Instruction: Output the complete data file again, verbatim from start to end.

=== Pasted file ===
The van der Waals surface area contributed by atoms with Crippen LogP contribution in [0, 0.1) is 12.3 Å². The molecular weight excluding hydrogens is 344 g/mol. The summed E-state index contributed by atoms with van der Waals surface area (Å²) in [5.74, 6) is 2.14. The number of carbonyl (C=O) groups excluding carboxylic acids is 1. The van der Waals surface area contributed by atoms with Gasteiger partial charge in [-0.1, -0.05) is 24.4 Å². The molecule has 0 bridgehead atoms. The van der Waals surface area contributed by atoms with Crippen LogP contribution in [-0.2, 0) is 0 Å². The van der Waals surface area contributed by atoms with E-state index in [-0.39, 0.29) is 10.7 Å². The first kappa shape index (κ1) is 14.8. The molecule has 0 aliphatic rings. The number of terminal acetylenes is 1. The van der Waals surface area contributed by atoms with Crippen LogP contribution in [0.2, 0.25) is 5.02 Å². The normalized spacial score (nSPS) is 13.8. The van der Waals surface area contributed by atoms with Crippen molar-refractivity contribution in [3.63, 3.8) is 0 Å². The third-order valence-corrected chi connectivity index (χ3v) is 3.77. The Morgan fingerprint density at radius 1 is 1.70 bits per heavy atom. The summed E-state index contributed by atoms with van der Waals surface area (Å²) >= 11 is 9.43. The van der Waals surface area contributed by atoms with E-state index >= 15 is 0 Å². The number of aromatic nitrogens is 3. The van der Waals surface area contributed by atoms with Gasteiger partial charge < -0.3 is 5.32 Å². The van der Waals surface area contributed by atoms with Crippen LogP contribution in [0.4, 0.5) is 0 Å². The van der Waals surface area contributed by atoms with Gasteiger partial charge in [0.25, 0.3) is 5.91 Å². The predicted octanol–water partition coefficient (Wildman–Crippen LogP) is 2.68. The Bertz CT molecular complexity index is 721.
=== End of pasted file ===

The van der Waals surface area contributed by atoms with Crippen LogP contribution in [0, 0.1) is 12.3 Å². The molecular weight excluding hydrogens is 344 g/mol. The summed E-state index contributed by atoms with van der Waals surface area (Å²) in [5.74, 6) is 2.14. The number of carbonyl (C=O) groups excluding carboxylic acids is 1. The van der Waals surface area contributed by atoms with Gasteiger partial charge in [-0.1, -0.05) is 24.4 Å². The molecule has 0 bridgehead atoms. The van der Waals surface area contributed by atoms with Crippen LogP contribution in [-0.2, 0) is 0 Å². The van der Waals surface area contributed by atoms with E-state index in [-0.39, 0.29) is 10.7 Å². The first kappa shape index (κ1) is 14.8. The molecule has 0 aliphatic rings. The number of terminal acetylenes is 1. The van der Waals surface area contributed by atoms with Crippen LogP contribution in [0.2, 0.25) is 5.02 Å². The normalized spacial score (nSPS) is 13.8. The van der Waals surface area contributed by atoms with Crippen molar-refractivity contribution in [3.63, 3.8) is 0 Å². The third-order valence-corrected chi connectivity index (χ3v) is 3.77. The Morgan fingerprint density at radius 1 is 1.70 bits per heavy atom. The summed E-state index contributed by atoms with van der Waals surface area (Å²) >= 11 is 9.43. The van der Waals surface area contributed by atoms with E-state index >= 15 is 0 Å². The number of aromatic nitrogens is 3. The van der Waals surface area contributed by atoms with Gasteiger partial charge < -0.3 is 5.32 Å². The van der Waals surface area contributed by atoms with Crippen LogP contribution in [0.4, 0.5) is 0 Å². The van der Waals surface area contributed by atoms with Gasteiger partial charge in [0.25, 0.3) is 5.91 Å². The predicted octanol–water partition coefficient (Wildman–Crippen LogP) is 2.68. The Bertz CT molecular complexity index is 721.